Top Tips to Make the Most of Heart Health Month

| February 19, 2018 | 0 Comments | Email This Post Email This Post

Top Tips to Make the Most of Heart Health Month

Heart Health Month welcomes the opportunity to share information and spread awareness on the global epidemic that is cardiovascular disease (CVD). According to the American Heart Association, 69% of men and 67% of women over the age of 60 have 1 or more types of cardiovascular disease (CVD), the leading cause of death for both men and women in the United States, and chances are that we all know someone who’s affected by heart disease and stroke.

I know it sounds scary. But luckily, heart disease is largely preventable, and we can help save lives by making healthier choices.

In honor of the awareness month, here are a few easy tips for staying heart healthy in February and beyond.

Reach for the Real Stuff

We live in an age where it’s easy to prioritize convenience and speed over nutritional value. Case in point: Wherever you are, there’s sure to be a fast food restaurant close by. Price also becomes a factor with junk food often costing less than a more nutrient dense snack, like a pack of nuts for example. The choices made in our diets can have long lasting consequences on the body. Much of the foods we consume on a regular basis wreak havoc on the heart, most notably the arterial walls. The stiffer your arterial walls are, the higher your Pulse Wave Velocity (PWV) becomes, meaning blood is flowing through your vessels at a faster rate, causing stress on your heart and effectively raising blood pressure.

So what can we do? Next time you go to the grocery store, avoid the aisles and try to stick to the perimeter where the freshest foods are located!

Don’t Sweat the Small Stuff

Stress has been linked to high blood pressure and heart disease for some time now. In this fast paced world we live in it’s easy to get swept away in waves of tight deadlines, relationships, and life as a whole.

Meditation is a great way to take some time to slow down. Other relaxing activities might be reading a book or even going to bed at a reasonable time. Whichever method is chosen, just make sure it places you at ease.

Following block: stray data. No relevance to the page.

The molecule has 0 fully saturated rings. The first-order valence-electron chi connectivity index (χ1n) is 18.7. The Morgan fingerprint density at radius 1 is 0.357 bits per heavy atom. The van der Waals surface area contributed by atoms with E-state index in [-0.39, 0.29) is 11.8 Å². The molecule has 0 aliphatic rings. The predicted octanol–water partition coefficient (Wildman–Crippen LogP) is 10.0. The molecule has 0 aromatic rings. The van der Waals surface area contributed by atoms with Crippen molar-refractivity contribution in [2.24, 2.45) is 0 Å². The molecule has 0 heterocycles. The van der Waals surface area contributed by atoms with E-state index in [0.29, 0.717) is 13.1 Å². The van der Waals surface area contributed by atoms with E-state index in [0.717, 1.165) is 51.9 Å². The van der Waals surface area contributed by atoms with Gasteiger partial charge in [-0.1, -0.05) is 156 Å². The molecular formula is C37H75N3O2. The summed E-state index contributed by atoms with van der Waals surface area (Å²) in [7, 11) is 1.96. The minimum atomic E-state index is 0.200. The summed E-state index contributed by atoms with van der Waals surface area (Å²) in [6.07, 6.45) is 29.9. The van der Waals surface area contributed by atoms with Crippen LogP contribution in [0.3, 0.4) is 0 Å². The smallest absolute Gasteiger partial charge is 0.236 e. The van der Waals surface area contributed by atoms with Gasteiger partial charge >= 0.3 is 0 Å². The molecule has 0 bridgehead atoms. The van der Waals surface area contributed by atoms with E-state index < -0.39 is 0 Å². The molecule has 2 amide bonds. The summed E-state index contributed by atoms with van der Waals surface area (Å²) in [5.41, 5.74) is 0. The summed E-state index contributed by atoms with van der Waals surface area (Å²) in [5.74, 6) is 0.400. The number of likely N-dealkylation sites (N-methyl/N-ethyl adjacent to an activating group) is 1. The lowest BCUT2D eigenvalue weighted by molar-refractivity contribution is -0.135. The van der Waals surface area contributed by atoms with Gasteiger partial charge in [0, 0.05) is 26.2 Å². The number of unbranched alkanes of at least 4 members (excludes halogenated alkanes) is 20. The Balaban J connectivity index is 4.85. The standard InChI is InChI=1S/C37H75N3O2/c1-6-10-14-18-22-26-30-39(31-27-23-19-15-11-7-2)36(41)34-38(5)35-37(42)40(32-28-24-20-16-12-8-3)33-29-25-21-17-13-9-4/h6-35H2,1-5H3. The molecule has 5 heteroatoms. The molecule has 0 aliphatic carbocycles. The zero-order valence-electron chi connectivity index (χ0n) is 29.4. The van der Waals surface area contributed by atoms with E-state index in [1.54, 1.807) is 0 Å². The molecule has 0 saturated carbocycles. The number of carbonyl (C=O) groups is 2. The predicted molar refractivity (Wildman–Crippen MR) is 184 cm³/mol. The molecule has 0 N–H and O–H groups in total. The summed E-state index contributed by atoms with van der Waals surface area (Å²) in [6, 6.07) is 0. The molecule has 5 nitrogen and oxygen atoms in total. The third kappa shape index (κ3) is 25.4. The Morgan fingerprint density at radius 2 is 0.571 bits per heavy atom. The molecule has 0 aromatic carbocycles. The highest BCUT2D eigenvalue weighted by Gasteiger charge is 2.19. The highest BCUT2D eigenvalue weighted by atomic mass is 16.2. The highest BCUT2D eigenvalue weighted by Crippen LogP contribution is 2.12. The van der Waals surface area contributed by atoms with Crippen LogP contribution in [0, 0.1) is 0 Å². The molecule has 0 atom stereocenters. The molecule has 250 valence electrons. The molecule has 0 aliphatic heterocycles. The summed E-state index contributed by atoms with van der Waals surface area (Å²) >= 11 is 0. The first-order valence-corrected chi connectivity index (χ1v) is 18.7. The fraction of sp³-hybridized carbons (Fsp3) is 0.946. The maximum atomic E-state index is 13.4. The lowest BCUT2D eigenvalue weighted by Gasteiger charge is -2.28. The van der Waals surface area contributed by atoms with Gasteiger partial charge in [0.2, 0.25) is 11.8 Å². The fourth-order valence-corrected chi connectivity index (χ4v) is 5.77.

Education is Key

It may seem like random words on packaging, but nutritional facts help you understand what you’re placing in your body and most importantly, what you’re putting your body at risk of. Important information such as the amount of sodium, sugar, and cholesterol in the contents of the food are listed. If you need help understanding nutritional labels, speak with your doctor or check the CDC for free informational tools on excellent diet choices. For a list of heart healthy recipes ideas, please go here.

Sometimes You Have to Move

Exercise is the tool that usually follows diet and is also the second thing people are reluctant to do. The truth of the matter is exercise dramatically reduces blood sugar and blood pressure while boosting good cholesterol. Just 30-60 minutes of activity a day lowers the risk of health issues associated to heart disease. Here are some easy ways to sneak in a little exercise in your day.

  • Wake up 5-10 minutes earlier (I know it’s tough!) and sneak in a few minutes of jumping jacks to improve blood flow and circulation.
  • Take the stairs instead of the elevator.
  • Set a timer for every hour or every other hour to take a walking break.

At Home Monitoring

It’s a great idea to have tools that help you stay proactive on your heart health as well as monitor any existing conditions you might have. Devices like MOCACARE’s MOCAheart and MOCACuff could be ideal for giving you a snapshot of heart health.

February is only 28 days, so why not form a habit that improves your lifestyle, your wellbeing, and your emotional health? There’s no better time to get started than now.

Daniel Wei-Chen Hong, MD, Neurosurgeon – CEO, MOCACARE

Daniel completed his neurosurgery and biomedical engineering training in NTU, National Taiwan University, in 2006, and has applied the endoscopic surgery in hemorrhagic stroke, and brain tumor.

From 2010-2012 he served as a visiting assistant professor of neurosurgery at Stanford University, where he has applied the principles of design thinking in several interdisciplinary projects, such as Biodesign, Robotic Brain Keyhole Surgery, and the cyber knife. During his time at Stanford he wrote a chapter at Stanford’s Cyber Knife book and co-authored a study that was the first to directly implicate the cerebellum in the creative process.

DanielDaniel is the Chief Medical Officer at CompactCath and CEO at MOCACARE.

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